The mutual fund that you own will pass along the tax gains/losses to you based on the holdings of the fund.  But, all of the gains/losses will flow through.

ETFs = it depends.

Read the prospectus of any fund you are considering and it will lay out for you the tax strategy of the fund.

kudy

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Re: Taxable Investment Account?
« Reply #4 on: October 21, 2012, 07:24:28 PM »
Quote
Don't rely on forums like this for tax advice.  Work with your tax advisor.

I wasn't actually asking about taxation, but thank you for the information, I didn't know how taxes would work either.

I guess I was just under the impression, for whatever reason, that there may be more fees (transaction/maintenance) or minimums I am not used to working with inside the "retirement account" world.  I guess the retirement & taxable accounts are more similar than I thought, if you're buying the same types of funds.

Because I don't currently have my IRAs or my 401ks with Vanguard, I am just unfamiliar with their (or any other broker's) specifics.  It sounds like Vanguard has $3,000 minimums on a lot of funds, which I sort of expected, although I have seen other places waive their fund minimum requirements if you set up a regular transfer into the account.  Does vanguard have a minimum balance to open an account? I was under the impression they did.  The only reason I was considering *not* going with them is I may not meet the minimum.

It also sounds like Vanguard has a yearly fee for small fish like me, but that it's waived with electronic statements - that's awesome, thanks for the info!

The only reason I am asking is, I expect to have a pile of already taxed cash to invest after my refinance goes through, but I am holding the cash in case I need it to buy down my principal after the appraisal.  If I do have the cash, I'll probably not contribute to that account regularly, because I am not yet maxed out on my 401k.

kudy

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Re: Taxable Investment Account?
« Reply #5 on: October 21, 2012, 07:27:47 PM »
Double posting here... the other consideration I have is to possibly split any leftover stockpile between my prosper and lending club accounts, but I am not sure yet.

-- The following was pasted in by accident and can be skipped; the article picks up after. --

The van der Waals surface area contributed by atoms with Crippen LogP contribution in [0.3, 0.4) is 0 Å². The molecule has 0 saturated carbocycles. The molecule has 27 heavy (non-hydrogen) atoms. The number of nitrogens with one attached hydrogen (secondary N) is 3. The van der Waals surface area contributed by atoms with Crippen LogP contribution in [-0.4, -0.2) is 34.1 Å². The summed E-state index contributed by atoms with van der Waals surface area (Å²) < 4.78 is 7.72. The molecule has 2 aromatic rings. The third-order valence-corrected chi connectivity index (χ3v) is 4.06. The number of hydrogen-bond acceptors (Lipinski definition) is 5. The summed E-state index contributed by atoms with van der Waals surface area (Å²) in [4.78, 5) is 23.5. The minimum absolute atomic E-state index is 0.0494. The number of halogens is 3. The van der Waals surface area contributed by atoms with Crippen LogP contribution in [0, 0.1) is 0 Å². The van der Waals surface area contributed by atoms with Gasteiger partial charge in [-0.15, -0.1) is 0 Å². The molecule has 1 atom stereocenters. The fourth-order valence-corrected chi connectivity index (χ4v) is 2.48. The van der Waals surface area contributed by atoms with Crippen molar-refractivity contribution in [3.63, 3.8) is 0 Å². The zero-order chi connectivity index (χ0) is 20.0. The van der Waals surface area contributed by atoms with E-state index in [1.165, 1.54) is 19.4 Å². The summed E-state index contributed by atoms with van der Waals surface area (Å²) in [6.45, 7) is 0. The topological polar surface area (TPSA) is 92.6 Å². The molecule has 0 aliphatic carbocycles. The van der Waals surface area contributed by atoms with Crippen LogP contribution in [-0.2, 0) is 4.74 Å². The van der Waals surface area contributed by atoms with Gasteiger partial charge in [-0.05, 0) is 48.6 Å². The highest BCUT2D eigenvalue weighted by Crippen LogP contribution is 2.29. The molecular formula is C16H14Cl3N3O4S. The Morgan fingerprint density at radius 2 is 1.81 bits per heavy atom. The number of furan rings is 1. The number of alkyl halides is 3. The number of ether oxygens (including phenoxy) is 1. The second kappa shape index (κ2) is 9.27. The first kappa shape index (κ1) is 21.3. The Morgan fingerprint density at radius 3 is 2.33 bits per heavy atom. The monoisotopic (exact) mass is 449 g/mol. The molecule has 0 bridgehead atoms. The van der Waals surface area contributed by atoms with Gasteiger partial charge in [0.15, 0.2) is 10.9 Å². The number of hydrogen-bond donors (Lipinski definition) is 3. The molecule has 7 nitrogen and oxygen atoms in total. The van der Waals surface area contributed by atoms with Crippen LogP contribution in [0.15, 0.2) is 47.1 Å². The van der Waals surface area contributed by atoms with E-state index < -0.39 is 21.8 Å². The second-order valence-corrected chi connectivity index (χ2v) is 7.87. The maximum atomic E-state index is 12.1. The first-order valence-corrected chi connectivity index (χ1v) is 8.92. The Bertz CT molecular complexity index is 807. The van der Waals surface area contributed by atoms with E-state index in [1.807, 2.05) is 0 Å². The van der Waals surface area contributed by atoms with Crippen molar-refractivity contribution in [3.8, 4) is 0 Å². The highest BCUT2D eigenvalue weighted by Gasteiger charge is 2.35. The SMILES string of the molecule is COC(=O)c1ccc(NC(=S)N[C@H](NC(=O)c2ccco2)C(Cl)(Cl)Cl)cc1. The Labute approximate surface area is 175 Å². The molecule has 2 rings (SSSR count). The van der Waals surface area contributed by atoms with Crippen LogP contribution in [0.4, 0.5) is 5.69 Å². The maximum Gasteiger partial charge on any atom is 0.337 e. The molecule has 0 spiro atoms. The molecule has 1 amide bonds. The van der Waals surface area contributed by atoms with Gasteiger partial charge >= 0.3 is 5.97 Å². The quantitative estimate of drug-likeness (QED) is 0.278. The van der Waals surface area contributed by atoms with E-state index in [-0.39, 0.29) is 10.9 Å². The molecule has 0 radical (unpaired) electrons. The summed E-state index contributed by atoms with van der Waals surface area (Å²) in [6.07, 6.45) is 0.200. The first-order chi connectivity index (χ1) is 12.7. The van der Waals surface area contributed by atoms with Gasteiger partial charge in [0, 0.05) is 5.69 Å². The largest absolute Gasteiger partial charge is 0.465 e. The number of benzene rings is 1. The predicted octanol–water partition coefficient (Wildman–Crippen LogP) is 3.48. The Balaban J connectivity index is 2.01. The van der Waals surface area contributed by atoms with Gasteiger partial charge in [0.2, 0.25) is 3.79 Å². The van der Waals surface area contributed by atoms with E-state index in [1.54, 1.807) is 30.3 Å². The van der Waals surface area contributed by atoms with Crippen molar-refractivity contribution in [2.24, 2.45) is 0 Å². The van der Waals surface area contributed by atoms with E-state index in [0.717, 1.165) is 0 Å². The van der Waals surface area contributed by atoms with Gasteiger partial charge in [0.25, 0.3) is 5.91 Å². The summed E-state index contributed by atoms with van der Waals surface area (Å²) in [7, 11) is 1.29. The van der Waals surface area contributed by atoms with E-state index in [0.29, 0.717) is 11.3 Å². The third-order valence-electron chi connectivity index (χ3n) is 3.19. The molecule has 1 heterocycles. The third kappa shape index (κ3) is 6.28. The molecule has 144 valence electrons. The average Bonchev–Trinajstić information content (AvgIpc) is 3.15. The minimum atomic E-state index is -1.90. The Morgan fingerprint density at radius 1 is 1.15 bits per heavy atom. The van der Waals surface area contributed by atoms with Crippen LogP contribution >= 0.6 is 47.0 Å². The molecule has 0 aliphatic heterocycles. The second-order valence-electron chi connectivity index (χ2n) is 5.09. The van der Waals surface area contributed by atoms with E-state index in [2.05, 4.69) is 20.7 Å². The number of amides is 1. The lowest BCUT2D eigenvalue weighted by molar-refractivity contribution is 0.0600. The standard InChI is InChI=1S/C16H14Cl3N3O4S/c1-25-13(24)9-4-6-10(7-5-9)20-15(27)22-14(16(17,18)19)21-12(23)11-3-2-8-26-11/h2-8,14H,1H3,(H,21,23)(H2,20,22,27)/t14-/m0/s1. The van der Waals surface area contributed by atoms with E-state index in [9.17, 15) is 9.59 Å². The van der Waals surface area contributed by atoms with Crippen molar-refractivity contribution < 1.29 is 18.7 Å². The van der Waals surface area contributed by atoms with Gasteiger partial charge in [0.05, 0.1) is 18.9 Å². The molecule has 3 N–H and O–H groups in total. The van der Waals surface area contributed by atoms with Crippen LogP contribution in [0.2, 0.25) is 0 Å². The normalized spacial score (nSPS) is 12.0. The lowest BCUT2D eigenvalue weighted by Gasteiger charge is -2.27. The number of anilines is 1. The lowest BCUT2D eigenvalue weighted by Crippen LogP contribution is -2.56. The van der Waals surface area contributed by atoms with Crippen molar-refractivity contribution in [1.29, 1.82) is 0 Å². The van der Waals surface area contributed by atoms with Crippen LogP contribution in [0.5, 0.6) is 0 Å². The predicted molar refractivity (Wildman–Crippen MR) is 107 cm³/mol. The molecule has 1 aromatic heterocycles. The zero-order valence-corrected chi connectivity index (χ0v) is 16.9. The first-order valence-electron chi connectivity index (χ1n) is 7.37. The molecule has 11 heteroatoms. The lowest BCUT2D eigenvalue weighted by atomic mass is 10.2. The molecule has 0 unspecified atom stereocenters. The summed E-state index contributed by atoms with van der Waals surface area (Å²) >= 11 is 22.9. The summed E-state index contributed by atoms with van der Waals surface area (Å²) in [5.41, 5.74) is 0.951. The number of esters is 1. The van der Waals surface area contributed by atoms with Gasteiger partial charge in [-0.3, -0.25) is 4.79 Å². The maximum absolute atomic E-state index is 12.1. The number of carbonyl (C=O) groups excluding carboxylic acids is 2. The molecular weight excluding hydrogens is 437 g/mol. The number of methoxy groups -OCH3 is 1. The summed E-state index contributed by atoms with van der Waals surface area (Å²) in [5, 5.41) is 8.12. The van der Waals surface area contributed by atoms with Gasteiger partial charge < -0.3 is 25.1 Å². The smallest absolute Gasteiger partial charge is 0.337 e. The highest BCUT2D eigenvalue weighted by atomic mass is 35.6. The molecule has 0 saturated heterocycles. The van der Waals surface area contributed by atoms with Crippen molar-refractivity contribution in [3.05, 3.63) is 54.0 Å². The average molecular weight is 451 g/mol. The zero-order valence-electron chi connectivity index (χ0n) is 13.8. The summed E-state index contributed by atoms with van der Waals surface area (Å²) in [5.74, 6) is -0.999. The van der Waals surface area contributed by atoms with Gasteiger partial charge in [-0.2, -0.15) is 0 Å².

Another afterthought... it is scary for me to pull the trigger on 17K/year going into my 401k - it seems so permanent, being a retirement account, even with the methods people have for pulling money out.  My biggest fear is that they will change the rules (make it so you can't do the 5 year Roth IRA pipeline) and that I won't be able to get money out without a penalty in early retirement.

mushroom

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Re: Taxable Investment Account?
« Reply #6 on: October 22, 2012, 03:11:11 AM »
I've been using Scottrade for years and have had a great experience with them. Great customer service, easy to use website where you can do pretty much everything online, only a minimum of $500 to open, and low fees including no account maintenance fees.

jpo

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Re: Taxable Investment Account?
« Reply #7 on: October 22, 2012, 11:59:46 AM »
I've been using Scottrade for years and have had a great experience with them. Great customer service, easy to use website where you can do pretty much everything online, only a minimum of $500 to open, and low fees including no account maintenance fees.
Also no DRIP in retirement accounts, which is what prompted me to leave Scottrade. Other than that it was a good experience.

Jamesqf

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Re: Taxable Investment Account?
« Reply #8 on: October 22, 2012, 12:35:44 PM »
If you're jst looking at a mutual fund investment, the answers are

  1) Yes on minimum purchase, the amount depends on the fund.  Most of mine (with T. Rowe Price) seem to have $2500 minimum to open, and $100 minimum per transaction.

  2) No to transaction fees.  Generally there is an annual fee ($20 typical) if the account is less than $10K.  Also there may be a fee for too many round-trip transactions in a given period, to deter people from trying market timing.